The Chris Elliott Fund for Glioblastoma Brain Cancer Education, Awareness, Advocacy and Research and Dr. Foltz at the Ivy Center for Advanced Brain Tumor Treatment gave my family and I the HOPE, emotional support and knowledge that I so deeply need.
My father was diagnosed with a brain tumor in March 2010. He had no symptoms before a massive seizure sent him to the emergency room of our local hospital. My family was blindsided and devastated. We felt lost and completely in the dark. We had never known anyone that had been diagnosed with a brain tumor.
We were told by our family & friends that the “best doctors” were at the University of Washington. So, appointments were made and after 6 weeks of listening to unfamiliar words in rooms full of oncologists, chemotherapists, radiologists and neurologists, a biopsy was scheduled for the end of April. We had to wait one week for the results. We were anxious to get answers so we could start our “game plan” and get rid of this tumor.
On May 5, 2010, our first appointment was made with a doctor at the UW. He opened my father’s file and nonchalantly informed us that, unfortunately, the biopsy showed a Glioblastoma Multiforme or GBM, stage 4 brain cancer and there wasn’t anything we could do to cure him. Perhaps chemo and radiation could give him a few more months, but that it was our decision whether we wanted to do that or not. He gave us NO HOPE. His lack of emotion and fatalistic viewpoint sent all of us into a semi-shock. We were not in the least bit mentally prepared to absorb such devastating news.
After 2 days of uncontrollable sobbing and brief periods of denial, our family did the smartest thing that we have ever done: We made the conscious decision to not give up. We were going to try. Try to survive, try to accept the cards we were dealt, and learn how to change them. I knew that to the UW doctors, my father was just a number; but to me, he was my best friend. My indestructible father was not “on borrowed time”, and he WOULD be the exception. After researching every book and online article, my mom decided to contact Dellann Elliott, President & CEO, Chris Elliott Fund, info@ChrisElliottFund.org/www.ChrisElliottFund.org. She had read the CEF story and felt she could turn to Dellann for guidance. Dellann is a kindred spirit, and was so knowledgeable about brain tumors and what is on the cutting edge of treatments. Dellann told us a year and a half ago that we should get a 2nd opinion from Dr. Foltz at the Ivy Center for Advanced Brain Tumor Treatment and that she would arrange for it. We should have listened to Dellann’s advice then because the support and knowledge that Dellann provides to each family and patient is desperately needed and critical. Dellann and the CEF on a mission to educate and provide awareness about this disease so that everyone knows what to do about a brain tumor diagnosis to extend or even save one’s live before they need to know it. Dellann gave us the HOPE that we needed. JOIN TEAM CEF at the 4th Annual Seattle Brain Cancer WALK to help us in this mission. Register and donate today at: www.ChrisElliottFund.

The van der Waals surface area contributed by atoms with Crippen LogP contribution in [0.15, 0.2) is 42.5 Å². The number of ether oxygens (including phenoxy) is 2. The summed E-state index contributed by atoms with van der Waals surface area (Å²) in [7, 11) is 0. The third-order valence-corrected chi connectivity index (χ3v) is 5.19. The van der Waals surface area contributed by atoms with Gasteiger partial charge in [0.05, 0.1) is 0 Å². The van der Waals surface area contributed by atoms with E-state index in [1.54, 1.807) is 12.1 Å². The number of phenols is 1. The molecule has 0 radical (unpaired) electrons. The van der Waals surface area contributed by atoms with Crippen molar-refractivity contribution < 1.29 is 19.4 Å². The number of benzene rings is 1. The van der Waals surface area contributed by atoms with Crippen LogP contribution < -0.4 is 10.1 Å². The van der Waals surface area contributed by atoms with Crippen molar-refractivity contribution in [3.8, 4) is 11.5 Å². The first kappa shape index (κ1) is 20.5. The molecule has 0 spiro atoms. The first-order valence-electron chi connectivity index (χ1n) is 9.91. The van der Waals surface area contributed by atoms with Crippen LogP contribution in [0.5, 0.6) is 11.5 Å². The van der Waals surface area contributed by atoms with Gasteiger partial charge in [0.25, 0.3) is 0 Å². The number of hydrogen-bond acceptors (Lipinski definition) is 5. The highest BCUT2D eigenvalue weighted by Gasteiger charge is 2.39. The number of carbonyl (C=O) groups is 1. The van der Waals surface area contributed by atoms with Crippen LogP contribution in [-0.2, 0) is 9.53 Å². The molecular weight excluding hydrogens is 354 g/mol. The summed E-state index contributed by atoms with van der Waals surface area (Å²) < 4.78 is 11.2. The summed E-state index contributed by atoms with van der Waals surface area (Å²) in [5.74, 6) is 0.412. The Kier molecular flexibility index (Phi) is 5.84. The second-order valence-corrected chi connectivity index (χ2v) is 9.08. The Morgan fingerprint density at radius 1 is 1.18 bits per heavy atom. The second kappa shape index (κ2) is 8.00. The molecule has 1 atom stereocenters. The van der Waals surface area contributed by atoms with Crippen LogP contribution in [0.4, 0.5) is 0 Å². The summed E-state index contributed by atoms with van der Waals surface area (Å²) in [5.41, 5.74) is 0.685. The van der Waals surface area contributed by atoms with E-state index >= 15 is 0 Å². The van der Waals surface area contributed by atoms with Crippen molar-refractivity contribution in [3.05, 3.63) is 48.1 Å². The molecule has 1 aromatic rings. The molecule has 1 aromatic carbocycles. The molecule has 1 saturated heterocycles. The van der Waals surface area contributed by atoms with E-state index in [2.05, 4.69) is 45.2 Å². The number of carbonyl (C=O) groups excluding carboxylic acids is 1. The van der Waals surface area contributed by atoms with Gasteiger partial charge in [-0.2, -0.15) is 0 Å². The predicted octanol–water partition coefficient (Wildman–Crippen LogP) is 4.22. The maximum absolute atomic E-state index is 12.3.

Having the support team and CEF and knowing that whatever questions we may have, from new trials out of the state to the definition of a word, CEF is there.
For as long as I can remember, every time that I’ve been sick or there has been an obstacle that seems unbeatable or too tough to conquer, my father has always held my hand and carried me through. I’m supporting TEAM CEF in the 4thnAnnual Seattle Brain Cancer WALK because this time, my father is the sick one, and it’s my turn to show him that he can count on me. He gave me tenacious drive and unwavering will power, and I will be PART OF THE CURE. I will fight for my family and help in every way possible. I love you dad.